Cleveland-Cliffs Inc. has restarted the No. 7 blast furnace at its Indiana Harbor steel mill in northwest Indiana following a reline.
“We just concluded the repair of Indiana Harbor No. 7. … We finished 24 hours ahead of schedule,” company Chairman, President and CEO Lourenco Gonvalves said during a conference call with analysts on Friday, Oct. 22.
The Cleveland-based steelmaker announced earlier this summer that it would take a 45-day outage on the No. 7 furnace beginning on Sept. 1.
The No. 7 furnace has capacity of 11,500 tons per day, according to SMU’s blast furnace status table – making it the largest blast furnace in North America by a wide margin.
Cliffs said it would also pull ahead outages initially planned for next year into the fourth quarter of this year.
That includes work on the hot end of the company’s mill in Dearborn., Mich., as well as on both blast furnaces at its Burns Harbor steel mill, also located in northwest Indiana, company CFO Celso Goncalves said. Burns Harbor has two blast furnaces: ‘C’ and ‘D’.
Celso Goncalves is the son of Lourenco Goncalves.
A company spokeswoman did not immediately respond on Friday to a request for more specific dates regarding those planned outages.
Cliffs in addition plans to do an approximately $100 million upgrade and reline of the No. 5 furnace at its steel mill in Cleveland, the elder Goncalves said. Cleveland has two furnaces No. 5 and No. 6.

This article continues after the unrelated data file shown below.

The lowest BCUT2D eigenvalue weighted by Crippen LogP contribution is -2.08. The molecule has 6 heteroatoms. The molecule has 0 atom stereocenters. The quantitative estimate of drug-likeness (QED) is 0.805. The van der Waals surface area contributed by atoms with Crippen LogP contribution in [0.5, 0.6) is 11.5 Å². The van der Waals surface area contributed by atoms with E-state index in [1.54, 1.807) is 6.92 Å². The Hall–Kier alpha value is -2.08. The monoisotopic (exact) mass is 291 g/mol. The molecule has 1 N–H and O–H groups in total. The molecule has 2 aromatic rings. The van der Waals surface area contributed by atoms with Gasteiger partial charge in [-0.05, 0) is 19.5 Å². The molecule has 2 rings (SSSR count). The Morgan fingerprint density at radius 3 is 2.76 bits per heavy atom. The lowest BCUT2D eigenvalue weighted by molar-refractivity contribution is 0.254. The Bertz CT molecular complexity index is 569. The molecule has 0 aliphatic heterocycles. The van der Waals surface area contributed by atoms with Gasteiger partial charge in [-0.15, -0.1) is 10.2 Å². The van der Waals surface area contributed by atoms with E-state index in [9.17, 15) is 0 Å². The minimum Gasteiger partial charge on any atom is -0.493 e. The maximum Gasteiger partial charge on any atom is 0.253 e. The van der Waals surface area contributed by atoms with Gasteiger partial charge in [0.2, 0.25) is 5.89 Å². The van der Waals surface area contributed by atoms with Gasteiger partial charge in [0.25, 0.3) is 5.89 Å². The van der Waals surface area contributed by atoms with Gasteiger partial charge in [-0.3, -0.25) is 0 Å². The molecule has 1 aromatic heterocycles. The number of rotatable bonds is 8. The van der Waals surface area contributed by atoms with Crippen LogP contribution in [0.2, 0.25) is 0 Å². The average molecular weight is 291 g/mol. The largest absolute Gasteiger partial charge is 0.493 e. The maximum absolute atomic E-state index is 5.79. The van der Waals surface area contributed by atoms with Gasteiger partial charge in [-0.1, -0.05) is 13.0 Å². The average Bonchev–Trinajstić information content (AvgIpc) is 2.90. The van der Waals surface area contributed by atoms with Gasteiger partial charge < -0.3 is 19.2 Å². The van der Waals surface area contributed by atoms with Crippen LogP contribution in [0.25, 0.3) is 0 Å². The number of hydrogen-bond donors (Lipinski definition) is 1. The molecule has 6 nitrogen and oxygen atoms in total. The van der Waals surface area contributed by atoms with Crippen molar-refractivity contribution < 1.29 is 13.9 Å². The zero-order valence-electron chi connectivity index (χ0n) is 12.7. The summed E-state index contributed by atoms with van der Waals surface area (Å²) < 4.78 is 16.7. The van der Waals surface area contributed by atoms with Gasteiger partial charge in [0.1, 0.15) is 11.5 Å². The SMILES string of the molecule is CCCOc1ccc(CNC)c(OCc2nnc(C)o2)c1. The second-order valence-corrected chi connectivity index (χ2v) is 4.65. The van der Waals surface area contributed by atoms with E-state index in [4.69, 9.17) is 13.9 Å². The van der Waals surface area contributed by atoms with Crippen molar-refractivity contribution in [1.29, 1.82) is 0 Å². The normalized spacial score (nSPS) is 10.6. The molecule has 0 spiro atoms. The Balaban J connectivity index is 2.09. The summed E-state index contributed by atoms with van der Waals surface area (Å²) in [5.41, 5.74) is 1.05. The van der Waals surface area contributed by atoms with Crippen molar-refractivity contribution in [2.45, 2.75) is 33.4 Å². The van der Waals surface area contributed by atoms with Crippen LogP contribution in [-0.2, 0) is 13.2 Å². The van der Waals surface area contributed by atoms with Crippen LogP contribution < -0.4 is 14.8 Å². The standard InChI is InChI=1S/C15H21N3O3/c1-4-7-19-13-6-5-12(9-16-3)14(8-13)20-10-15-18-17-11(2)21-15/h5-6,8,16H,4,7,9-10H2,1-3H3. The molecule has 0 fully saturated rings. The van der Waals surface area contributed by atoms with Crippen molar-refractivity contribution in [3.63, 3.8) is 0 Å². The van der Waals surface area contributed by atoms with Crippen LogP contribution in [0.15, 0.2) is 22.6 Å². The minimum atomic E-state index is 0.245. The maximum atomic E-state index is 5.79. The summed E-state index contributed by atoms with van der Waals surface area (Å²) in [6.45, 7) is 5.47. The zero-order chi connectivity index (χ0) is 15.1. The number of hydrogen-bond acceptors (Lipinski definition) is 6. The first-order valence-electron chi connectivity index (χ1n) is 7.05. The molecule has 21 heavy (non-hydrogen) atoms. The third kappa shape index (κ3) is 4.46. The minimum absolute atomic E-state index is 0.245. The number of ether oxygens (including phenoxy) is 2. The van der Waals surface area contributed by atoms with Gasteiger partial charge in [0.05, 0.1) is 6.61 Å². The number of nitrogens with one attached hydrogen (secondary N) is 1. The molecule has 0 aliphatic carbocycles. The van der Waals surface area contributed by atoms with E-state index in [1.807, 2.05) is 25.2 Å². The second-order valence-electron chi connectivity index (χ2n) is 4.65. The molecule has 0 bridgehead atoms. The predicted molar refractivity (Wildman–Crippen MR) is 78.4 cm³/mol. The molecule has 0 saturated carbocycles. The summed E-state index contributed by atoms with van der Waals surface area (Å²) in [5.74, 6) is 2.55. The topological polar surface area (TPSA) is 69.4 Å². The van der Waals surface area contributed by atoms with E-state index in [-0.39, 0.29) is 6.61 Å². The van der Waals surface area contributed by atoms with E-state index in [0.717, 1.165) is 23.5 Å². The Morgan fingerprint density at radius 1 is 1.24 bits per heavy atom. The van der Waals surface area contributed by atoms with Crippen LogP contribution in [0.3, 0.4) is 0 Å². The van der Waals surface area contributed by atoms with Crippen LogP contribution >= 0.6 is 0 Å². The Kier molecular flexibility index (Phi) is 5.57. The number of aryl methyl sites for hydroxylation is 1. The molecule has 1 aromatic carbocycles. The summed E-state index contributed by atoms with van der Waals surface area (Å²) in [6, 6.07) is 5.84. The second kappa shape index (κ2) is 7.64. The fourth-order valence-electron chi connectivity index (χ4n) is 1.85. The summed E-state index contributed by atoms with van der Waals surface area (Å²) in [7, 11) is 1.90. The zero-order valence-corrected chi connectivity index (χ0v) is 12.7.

That work will allow Cliffs to charge more hot-briquetted iron (HBI) from its plant in Toledo, Ohio, into the furnace as well as increase its ability to use natural gas.
Cliffs is increasing use of HBI in its blast furnaces and of prime scrap in its basic oxygen furnaces in order to reduce its need for coke and to reduce the CO2 emissions associated with the coking process.
Also on the operations side, Cliffs said it would shift production of direct-reduced (DR) grade pellets – a necessary feedstock for theToledo HBI plant – from its Northshore Mining operations in Silver Bay, Minn., to its Minorca iron ore operations near Virginia, Minn.
Cliffs acquired Minorca as part of the deal for ArcelorMittal USA. Goncalves said the company was making the shift away from Northshore because of an “unreasonable” royalty structure there.
“As we plan to no longer sell pellets to third parties in coming years, North Shore will become a swing operation,” he said. In other words, Northshore will be idled when demand is not strong enough to support production there.
Cliffs has also idled the coke battery at its Middletown Works in southwest Ohio because increased use of HBI in the company’s blast furnaces means “that coke is not needed at this time,” Goncalves said.
By Michael Cowden, Michael@SteelMarketUpdate.com
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